The Armenian Genocide and the witness of martyrs

The twentieth century saw major advances in technology and communications, economy and human rights. It was also the bloodiest century in history.

Think of the mass deportations, starvation and extermination of perhaps 14 million people in Stalinist Russia and even more in Maoist China; the Holocaust of 6 million Jews under the Nazis, as well as gypsies, the handicapped and others; the massacres in Cambodia, Rwanda, Srebrenica and Dafur.

Altogether tens of millions were killed or tortured in attempts to exterminate whole peoples and cultures.

But historians generally agree that first great genocide of the modern era – the model, in fact, for some subsequent ones – was “the great crime” of the Ottoman Empire, in which 1 to 1.5 million Armenian, Assyrian and Greek Christians were killed.

Where, we wonder, was God in all this?

Christians believe God is all-powerful, all-knowing and all-good – indeed, He is goodness itself – and so never directly intends or causes evil. Human beings, on the other hand, all too often choose evil: individually they commit sins, large or small, and in concert with others they sometimes commit grave atrocities.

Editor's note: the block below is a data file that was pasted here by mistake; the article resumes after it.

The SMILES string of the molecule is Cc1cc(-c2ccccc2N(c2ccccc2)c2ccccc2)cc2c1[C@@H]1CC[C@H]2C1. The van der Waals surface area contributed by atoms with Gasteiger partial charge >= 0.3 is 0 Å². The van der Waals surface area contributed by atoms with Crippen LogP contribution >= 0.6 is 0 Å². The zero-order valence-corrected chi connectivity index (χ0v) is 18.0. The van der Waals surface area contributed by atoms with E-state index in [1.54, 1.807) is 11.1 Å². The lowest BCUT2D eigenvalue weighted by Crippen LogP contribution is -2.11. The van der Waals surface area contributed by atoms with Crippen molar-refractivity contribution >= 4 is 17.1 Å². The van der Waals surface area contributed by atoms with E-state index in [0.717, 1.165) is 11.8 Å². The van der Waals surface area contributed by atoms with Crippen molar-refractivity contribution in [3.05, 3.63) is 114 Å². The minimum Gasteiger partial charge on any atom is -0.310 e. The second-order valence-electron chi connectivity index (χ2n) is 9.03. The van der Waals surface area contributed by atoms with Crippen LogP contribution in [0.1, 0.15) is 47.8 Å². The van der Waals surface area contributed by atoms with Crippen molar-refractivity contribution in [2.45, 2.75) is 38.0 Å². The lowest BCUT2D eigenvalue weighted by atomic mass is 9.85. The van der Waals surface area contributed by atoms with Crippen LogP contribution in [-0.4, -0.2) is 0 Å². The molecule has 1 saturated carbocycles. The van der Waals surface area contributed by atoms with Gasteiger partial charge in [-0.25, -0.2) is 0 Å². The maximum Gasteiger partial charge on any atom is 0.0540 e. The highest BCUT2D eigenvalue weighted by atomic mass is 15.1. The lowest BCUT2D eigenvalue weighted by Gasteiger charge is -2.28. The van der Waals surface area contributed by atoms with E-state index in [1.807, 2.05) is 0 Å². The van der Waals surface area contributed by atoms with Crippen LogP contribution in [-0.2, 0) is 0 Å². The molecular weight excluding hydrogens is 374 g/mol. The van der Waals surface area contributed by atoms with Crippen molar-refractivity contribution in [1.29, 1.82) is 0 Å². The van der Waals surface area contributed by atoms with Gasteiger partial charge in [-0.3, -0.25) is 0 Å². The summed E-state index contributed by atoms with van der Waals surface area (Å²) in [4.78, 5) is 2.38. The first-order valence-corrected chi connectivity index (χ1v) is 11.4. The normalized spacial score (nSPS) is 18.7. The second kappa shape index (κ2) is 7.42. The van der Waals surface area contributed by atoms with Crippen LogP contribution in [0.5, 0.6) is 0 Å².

Human beings, not God, are responsible for those misdeeds and the terrible effects on innocent victims.

Yet, still we wonder why God permits such things, even if He does not directly will them. One traditional answer (from St. Augustine and St. Thomas Aquinas) has been: that even when God allows evils to be perpetrated, He ensures some greater good can come from them.

That can be hard to see at the time – hard, even a century later. But eventually we see the divine hand bringing good out of evil and realize things might otherwise have been even worse. We witness the blood of martyrs seeding the Church and experience divine grace conquering hatred and cruelty with reconciliation and solidarity. As the Portuguese saying goes, God writes straight with crooked lines. Continue reading



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